ISRO will be sending up its Aditya L1, a coronagraphy satellite, on a Polar Satellite Launch Vehicle (PSLV)/rocket to study the solar atmosphere towards the end of August
According to ISRO, the spacecraft will be placed into a halo orbit around the first Lagrange point, L1, of the Sun-Earth system. The satellite around the L1 point has the major advantage of continuously viewing the Sun without occultation/eclipses.
The Aditya L1 mission is slated to happen a couple of days after ISRO attempts to land on the lunar soil its lander that is being carried by the Chandrayaan-3 spacecraft.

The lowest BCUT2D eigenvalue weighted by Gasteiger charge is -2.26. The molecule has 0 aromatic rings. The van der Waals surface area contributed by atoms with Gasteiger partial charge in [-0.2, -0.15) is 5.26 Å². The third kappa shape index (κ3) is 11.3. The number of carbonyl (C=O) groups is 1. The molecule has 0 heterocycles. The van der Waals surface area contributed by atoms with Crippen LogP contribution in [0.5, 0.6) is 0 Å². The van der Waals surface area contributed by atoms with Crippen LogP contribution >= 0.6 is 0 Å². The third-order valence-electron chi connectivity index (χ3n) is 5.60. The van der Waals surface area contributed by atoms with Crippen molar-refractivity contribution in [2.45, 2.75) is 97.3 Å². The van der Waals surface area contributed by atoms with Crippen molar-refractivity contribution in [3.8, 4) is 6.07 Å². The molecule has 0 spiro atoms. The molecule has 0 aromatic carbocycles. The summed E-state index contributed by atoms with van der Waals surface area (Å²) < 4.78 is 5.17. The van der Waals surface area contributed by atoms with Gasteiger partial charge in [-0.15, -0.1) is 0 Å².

Aditya-L1 is named after the Hindu Sun god and the spacecraft's future home, and L1 -- the first Lagrange point of the Earth-Sun system. It will study a number of properties, such as the dynamics and origins of coronal mass ejections.
The European Space Agency (ESA) has said that it would lend tracking support for ISRO’s Sun Mission Aditya L1. The ESA support to Aditya-L1 will include tracking activities from Kourou and Goonhilly. It will also include support from the largest of ESA's antennas -- the three 35-metre deep space antennas, located in New Norcia, Australia; Malargue, Argentina; and Cebreros, Spain.
With inputs from IANS